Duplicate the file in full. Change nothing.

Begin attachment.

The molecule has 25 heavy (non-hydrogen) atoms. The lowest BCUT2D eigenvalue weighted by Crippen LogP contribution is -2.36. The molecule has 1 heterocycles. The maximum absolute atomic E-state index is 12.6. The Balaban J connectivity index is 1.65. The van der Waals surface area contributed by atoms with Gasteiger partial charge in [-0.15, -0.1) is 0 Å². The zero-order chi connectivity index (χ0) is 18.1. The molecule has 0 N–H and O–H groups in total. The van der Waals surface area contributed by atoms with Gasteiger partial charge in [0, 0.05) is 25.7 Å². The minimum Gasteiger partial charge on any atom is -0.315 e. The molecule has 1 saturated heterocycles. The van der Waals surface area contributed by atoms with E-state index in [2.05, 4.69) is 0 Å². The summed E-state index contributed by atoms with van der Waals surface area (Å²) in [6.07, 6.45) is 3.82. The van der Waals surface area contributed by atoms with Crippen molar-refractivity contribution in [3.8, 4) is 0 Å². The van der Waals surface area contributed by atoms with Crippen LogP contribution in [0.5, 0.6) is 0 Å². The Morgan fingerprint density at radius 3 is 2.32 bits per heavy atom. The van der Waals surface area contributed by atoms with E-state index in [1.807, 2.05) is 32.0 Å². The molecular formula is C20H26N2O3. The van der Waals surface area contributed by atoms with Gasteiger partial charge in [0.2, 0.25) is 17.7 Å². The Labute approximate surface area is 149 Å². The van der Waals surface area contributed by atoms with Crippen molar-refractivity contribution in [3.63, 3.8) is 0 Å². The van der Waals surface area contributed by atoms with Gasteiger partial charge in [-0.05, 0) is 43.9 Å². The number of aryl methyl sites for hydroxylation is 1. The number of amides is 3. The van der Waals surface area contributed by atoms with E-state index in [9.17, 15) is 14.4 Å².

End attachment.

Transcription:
The molecule has 25 heavy (non-hydrogen) atoms. The lowest BCUT2D eigenvalue weighted by Crippen LogP contribution is -2.36. The molecule has 1 heterocycles. The maximum absolute atomic E-state index is 12.6. The Balaban J connectivity index is 1.65. The van der Waals surface area contributed by atoms with Gasteiger partial charge in [-0.15, -0.1) is 0 Å². The zero-order chi connectivity index (χ0) is 18.1. The molecule has 0 N–H and O–H groups in total. The van der Waals surface area contributed by atoms with Gasteiger partial charge in [0, 0.05) is 25.7 Å². The minimum Gasteiger partial charge on any atom is -0.315 e. The molecule has 1 saturated heterocycles. The van der Waals surface area contributed by atoms with E-state index in [2.05, 4.69) is 0 Å². The summed E-state index contributed by atoms with van der Waals surface area (Å²) in [6.07, 6.45) is 3.82. The van der Waals surface area contributed by atoms with Crippen molar-refractivity contribution in [3.8, 4) is 0 Å². The van der Waals surface area contributed by atoms with Crippen LogP contribution in [0.5, 0.6) is 0 Å². The Morgan fingerprint density at radius 3 is 2.32 bits per heavy atom. The van der Waals surface area contributed by atoms with E-state index in [1.807, 2.05) is 32.0 Å². The molecular formula is C20H26N2O3. The van der Waals surface area contributed by atoms with Gasteiger partial charge in [0.2, 0.25) is 17.7 Å². The Labute approximate surface area is 149 Å². The van der Waals surface area contributed by atoms with Crippen molar-refractivity contribution in [3.63, 3.8) is 0 Å². The van der Waals surface area contributed by atoms with Gasteiger partial charge in [-0.05, 0) is 43.9 Å². The number of aryl methyl sites for hydroxylation is 1. The number of amides is 3. The van der Waals surface area contributed by atoms with E-state index in [9.17, 15) is 14.4 Å².